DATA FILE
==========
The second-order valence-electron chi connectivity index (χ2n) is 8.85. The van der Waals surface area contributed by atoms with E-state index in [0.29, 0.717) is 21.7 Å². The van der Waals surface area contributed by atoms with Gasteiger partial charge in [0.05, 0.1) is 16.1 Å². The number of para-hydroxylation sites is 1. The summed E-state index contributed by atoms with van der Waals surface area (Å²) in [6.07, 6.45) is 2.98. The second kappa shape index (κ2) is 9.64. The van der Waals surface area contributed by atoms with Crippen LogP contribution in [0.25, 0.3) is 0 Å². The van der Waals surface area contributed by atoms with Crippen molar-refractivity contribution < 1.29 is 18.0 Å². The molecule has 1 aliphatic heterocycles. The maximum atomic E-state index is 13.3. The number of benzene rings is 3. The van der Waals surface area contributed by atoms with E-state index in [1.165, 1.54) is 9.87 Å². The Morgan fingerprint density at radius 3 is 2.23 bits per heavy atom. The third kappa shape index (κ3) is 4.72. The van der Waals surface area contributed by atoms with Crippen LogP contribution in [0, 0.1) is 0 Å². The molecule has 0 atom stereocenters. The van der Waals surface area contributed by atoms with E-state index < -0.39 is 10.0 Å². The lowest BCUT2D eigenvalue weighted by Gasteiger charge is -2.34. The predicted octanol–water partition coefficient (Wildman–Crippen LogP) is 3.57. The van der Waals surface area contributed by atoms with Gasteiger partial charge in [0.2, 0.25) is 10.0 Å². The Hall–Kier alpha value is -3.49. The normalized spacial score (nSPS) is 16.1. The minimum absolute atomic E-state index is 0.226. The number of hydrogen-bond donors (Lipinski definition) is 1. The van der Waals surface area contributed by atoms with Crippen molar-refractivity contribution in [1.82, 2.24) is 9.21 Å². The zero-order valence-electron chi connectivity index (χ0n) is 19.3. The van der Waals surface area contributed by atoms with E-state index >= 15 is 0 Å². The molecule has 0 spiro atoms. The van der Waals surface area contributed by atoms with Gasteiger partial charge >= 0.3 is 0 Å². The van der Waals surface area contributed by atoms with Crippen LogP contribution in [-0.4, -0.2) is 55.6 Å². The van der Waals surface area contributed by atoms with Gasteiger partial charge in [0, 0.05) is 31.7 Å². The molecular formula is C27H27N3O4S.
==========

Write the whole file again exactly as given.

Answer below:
The second-order valence-electron chi connectivity index (χ2n) is 8.85. The van der Waals surface area contributed by atoms with E-state index in [0.29, 0.717) is 21.7 Å². The van der Waals surface area contributed by atoms with Gasteiger partial charge in [0.05, 0.1) is 16.1 Å². The number of para-hydroxylation sites is 1. The summed E-state index contributed by atoms with van der Waals surface area (Å²) in [6.07, 6.45) is 2.98. The second kappa shape index (κ2) is 9.64. The van der Waals surface area contributed by atoms with Crippen LogP contribution in [0.25, 0.3) is 0 Å². The van der Waals surface area contributed by atoms with Crippen molar-refractivity contribution < 1.29 is 18.0 Å². The molecule has 1 aliphatic heterocycles. The maximum atomic E-state index is 13.3. The number of benzene rings is 3. The van der Waals surface area contributed by atoms with E-state index in [1.165, 1.54) is 9.87 Å². The Morgan fingerprint density at radius 3 is 2.23 bits per heavy atom. The third kappa shape index (κ3) is 4.72. The van der Waals surface area contributed by atoms with Crippen LogP contribution in [0, 0.1) is 0 Å². The molecule has 0 atom stereocenters. The van der Waals surface area contributed by atoms with E-state index < -0.39 is 10.0 Å². The lowest BCUT2D eigenvalue weighted by Gasteiger charge is -2.34. The predicted octanol–water partition coefficient (Wildman–Crippen LogP) is 3.57. The van der Waals surface area contributed by atoms with Gasteiger partial charge in [0.2, 0.25) is 10.0 Å². The Hall–Kier alpha value is -3.49. The normalized spacial score (nSPS) is 16.1. The minimum absolute atomic E-state index is 0.226. The number of hydrogen-bond donors (Lipinski definition) is 1. The van der Waals surface area contributed by atoms with Crippen molar-refractivity contribution in [1.82, 2.24) is 9.21 Å². The zero-order valence-electron chi connectivity index (χ0n) is 19.3. The van der Waals surface area contributed by atoms with E-state index >= 15 is 0 Å². The molecule has 0 spiro atoms. The van der Waals surface area contributed by atoms with Gasteiger partial charge >= 0.3 is 0 Å². The van der Waals surface area contributed by atoms with Crippen LogP contribution in [-0.4, -0.2) is 55.6 Å². The van der Waals surface area contributed by atoms with Gasteiger partial charge in [0, 0.05) is 31.7 Å². The molecular formula is C27H27N3O4S.